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August 11, 2017
Briefs

Free Editing Help for NIH Fellows

The Fellows Editorial Board (FEB) was created in spring 2002 to meet the scientific editorial demands of postdoctoral and clinical fellows in the NCI Center for Cancer Research. Now, FEB provides free, fast and confidential scientific document editing services for the entire NIH and FDA fellow community.

At any given time, FEB has up to 40 members who edit submitted manuscripts, grant proposals, abstracts and other scientific documents for grammar, structure and clarity. However, FEB does not comment on scientific merit.

FEB is an all-volunteer organization composed of postdoctoral and clinical fellows. It accepts members from all NIH components; previous editing experience is not a requirement. However, due to the popularity of FEB, it is not uncommon for applicants to be on the wait list for 6 months.

The process is as follows: a senior editor assigns a manuscript to an associate editor. The associate then builds a team of three primary editors to thoroughly edit the submission. Although all board members review each submission for the weekly meeting, which is video-conferenced to NIH campuses in Baltimore, Frederick and North Carolina, the team leads the editing discussion for the manuscript. All editors’ comments are compiled and returned to the author, usually within 10 business days.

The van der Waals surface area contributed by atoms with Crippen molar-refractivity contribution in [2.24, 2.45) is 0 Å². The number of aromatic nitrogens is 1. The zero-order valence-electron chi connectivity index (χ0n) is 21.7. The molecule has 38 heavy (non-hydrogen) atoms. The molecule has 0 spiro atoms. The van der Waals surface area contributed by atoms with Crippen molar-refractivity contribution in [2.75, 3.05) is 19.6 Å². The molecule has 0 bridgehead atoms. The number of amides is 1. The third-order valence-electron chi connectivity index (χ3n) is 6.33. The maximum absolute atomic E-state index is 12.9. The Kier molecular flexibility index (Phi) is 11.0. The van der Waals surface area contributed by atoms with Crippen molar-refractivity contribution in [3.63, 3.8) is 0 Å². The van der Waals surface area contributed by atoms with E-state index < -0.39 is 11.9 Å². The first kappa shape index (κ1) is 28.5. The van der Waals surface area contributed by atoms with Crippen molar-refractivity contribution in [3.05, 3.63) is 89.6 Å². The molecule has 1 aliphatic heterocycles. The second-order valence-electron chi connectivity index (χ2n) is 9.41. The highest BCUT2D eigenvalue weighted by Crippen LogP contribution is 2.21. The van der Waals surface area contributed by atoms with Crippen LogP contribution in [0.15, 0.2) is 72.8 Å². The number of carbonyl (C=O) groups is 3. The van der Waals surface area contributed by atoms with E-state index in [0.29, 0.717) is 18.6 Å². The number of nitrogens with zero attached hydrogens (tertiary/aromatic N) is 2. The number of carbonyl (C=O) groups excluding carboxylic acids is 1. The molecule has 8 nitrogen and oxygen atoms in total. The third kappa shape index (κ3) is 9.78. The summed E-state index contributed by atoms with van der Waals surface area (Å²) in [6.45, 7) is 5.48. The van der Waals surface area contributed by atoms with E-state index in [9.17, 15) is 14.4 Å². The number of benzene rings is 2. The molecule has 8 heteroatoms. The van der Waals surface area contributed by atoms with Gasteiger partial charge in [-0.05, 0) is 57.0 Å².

All NIH fellows (postbacs, graduate students, postdoctoral fellows and clinical fellows) can submit their scientific documents to FEB. The research does not have to have been completed at NIH or FDA, but the submitting author must currently be an NIH or FDA fellow.

FEB has edited more than 920 documents to date; FEB-edited manuscripts have been published in journals including Molecular and Cellular Biology, Cancer Research, Oncogene, the Journal of Biological Chemistry, Molecular Cell and Neuroscience Research.

For more information, visit https://ccr.cancer.gov/trainee-resources-editorial-board for submission instructions and membership applications or send an email to FEB editors at ncieditors@mail.nih.gov.

NCATS To Launch Toolkit for Patient-Focused Therapy Development

NCATS will launch its Toolkit for Patient-Focused Therapy Development online resource portal on Sept. 8 during a meeting at Natcher Conference Center. Patients, their caregivers and patient-support organizational representatives are invited to attend the full-day event to learn how the toolkit can help streamline the search for the right resources to help in their therapeutic development activities. Participants also will have the opportunity to provide input into how the toolkit can be expanded and made more useful.

Learn more at https://ncats.nih.gov/events#toolkit.

Improving Campus Pedestrian Safety Through Technology

Since 2014, 8 pedestrians and 1 bicyclist have been struck by vehicles on the Bethesda campus. It’s a sobering statistic. Even one accident is too many.